Why Helping Others Succeed Can Be Your Greatest Success

“It is not true that nice guys finish last. Nice guys are winners before the game ever starts.” – Addison Walker

This past week I sent an e-mail to a friend. I thanked him for helping me over the years and being a significant factor in Becoming Minimalist’s success. He wrote back, “If I have helped you succeed, I am happy.” It was a short e-mail response, but it communicated an important truth: Our greatest successes in life are often found in helping other’s succeed. Our most lasting and fulfilling achievements are often earned by helping others fulfill theirs.

This is foreign thinking to a culture that often sees the world as one giant competition. In their mind, there is a set number of winners and losers. And if somebody else wins, that’s one less opportunity for me. But I have come to realize the mindset of competition is based on a faulty premise. It assumes there is a finite sized pie – that one more success in another’s life equals one less success in mine. But quite frankly, this thinking is incorrect.

There is wonderful freedom and grace in realizing the size of the pie is not finite – that in reality, the pie keeps growing. Another’s success does not mean I have less opportunity. In fact, another’s success can actually be my success if I had opportunity to enable, encourage, and promote them along the way!

Consider how helping another achieve success (however you/they decide to define it) results in significant benefits in a number of directions:

  • The receiver has reached a far greater potential than they could have on their own.
  • The world has been bettered and has been given a life-giving model to emulate.
  • The giver is remembered fondly and is often publicly (and privately) thanked for their contribution.
  • A stranger is likely to be the recipient of the original receiver “paying it forward.”
  • And the cycle begins again.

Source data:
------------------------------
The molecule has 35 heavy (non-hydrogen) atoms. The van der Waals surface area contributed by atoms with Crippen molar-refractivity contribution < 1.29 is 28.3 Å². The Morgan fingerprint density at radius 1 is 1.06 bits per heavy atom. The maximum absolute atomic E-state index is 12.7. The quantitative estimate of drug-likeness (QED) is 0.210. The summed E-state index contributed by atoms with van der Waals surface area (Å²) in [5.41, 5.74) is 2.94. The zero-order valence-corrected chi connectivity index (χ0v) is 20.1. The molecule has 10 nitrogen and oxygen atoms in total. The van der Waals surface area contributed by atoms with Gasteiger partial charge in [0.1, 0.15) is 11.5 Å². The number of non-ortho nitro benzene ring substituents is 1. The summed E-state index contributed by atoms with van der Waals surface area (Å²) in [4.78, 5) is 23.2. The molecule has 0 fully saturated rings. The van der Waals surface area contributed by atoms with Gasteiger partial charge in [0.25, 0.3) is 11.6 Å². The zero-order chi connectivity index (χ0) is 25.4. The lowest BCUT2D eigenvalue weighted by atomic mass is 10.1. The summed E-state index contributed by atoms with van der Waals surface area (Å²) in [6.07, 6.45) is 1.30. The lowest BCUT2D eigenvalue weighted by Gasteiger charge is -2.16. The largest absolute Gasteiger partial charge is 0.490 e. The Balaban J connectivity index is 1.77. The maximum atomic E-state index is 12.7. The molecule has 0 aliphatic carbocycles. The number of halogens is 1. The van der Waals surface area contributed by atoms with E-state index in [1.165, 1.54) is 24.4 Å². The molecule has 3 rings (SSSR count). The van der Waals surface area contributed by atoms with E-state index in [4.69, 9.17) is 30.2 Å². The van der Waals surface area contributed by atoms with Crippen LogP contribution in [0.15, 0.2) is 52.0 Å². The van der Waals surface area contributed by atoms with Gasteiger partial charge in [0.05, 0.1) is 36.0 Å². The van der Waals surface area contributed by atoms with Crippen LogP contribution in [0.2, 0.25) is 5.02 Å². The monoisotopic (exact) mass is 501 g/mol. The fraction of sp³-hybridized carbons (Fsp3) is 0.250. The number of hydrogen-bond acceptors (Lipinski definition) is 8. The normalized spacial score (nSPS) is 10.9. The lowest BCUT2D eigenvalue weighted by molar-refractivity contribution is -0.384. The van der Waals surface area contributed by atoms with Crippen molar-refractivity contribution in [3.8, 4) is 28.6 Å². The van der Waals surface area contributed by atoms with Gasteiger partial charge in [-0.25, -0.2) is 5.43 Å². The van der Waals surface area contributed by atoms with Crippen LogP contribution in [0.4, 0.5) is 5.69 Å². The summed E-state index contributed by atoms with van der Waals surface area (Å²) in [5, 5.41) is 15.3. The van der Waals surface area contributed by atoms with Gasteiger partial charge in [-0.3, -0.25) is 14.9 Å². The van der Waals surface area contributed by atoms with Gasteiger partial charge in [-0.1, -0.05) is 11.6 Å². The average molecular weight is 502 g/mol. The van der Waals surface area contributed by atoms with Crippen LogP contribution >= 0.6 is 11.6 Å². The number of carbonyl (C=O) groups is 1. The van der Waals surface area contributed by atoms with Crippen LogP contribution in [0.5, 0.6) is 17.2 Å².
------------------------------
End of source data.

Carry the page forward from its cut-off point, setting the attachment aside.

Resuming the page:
Now, just to be clear, I am starting with an assumption that our greatest joys in life are rarely found in the relentless pursuit of selfish ambition – that selfish desires always leave us lacking and searching for more. Some may think that line of thinking is too unrealistic, far-fetched, or old-fashioned. They believe that in a dog-eat-dog-world if I’m not looking out for #1, nobody is. But that line of thinking is short-sighted.

Inherently, we know we have been designed to live for something greater than ourselves. Our contribution to this world has to be measured by something more meaningful than the size of our house or the neighborhood where it is located. And our lives are going to find lasting significance in how we choose to live them… and how we enable others to live theirs.

Joshua Becker

About Joshua Becker

Writer. Inspiring others to live more by owning less.
Bestselling author of Simplify & Clutterfree with Kids.

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Comments

  1. queen of string says

    In my experience, not only does the circle begin again, it also often comes full circle. Some of the best business I have ever got has come back through people that I had initially helped for free. Linking people to other people who can help them, with no obvious payoff for me, is one of my favourite things to do.

  2. says

    “Our contribution to this world has to be measured by something more meaningful than the size of our house or the neighborhood where it is located.”

    yes, Yes, YES!

  3. says

    The entire piece speaks to me, but this last line: “our lives are going to find lasting significance in how we choose to live them… and how we enable others to live theirs” is direct affirmation of the way of life that I practice and share. It is absolutely wonderful to receive the gift of your reflection today! Thank you :)

  4. says

    When I lived in Costa Rica, I saw this in so many people! When I had my baby there, I was amazed at the amount of help I was given from people that were strangers or that I barely knew. Right now I work as an in-home mental health practitioner. I don’t make much money but I didn’t get into this business to make a lot of money – I truly enjoy helping others live a better life. Hoping to get back to Costa Rica soon and pay it forward there. :-)

  5. says

    I have been thinking about this topic, with relation to my life, and I realize I have been waiting for a major way to help the world. In my head, I am thinking that if I don’t do a lot, it’s not worth doing anything at all. Of course, reading this post, affirms it for you, that a little help for someone else, goes a long way. We are all in a web here, a little help here, could cascade down and potentially change the lives of several hundred people. Thank you for reminding me of the importance of even doing a little.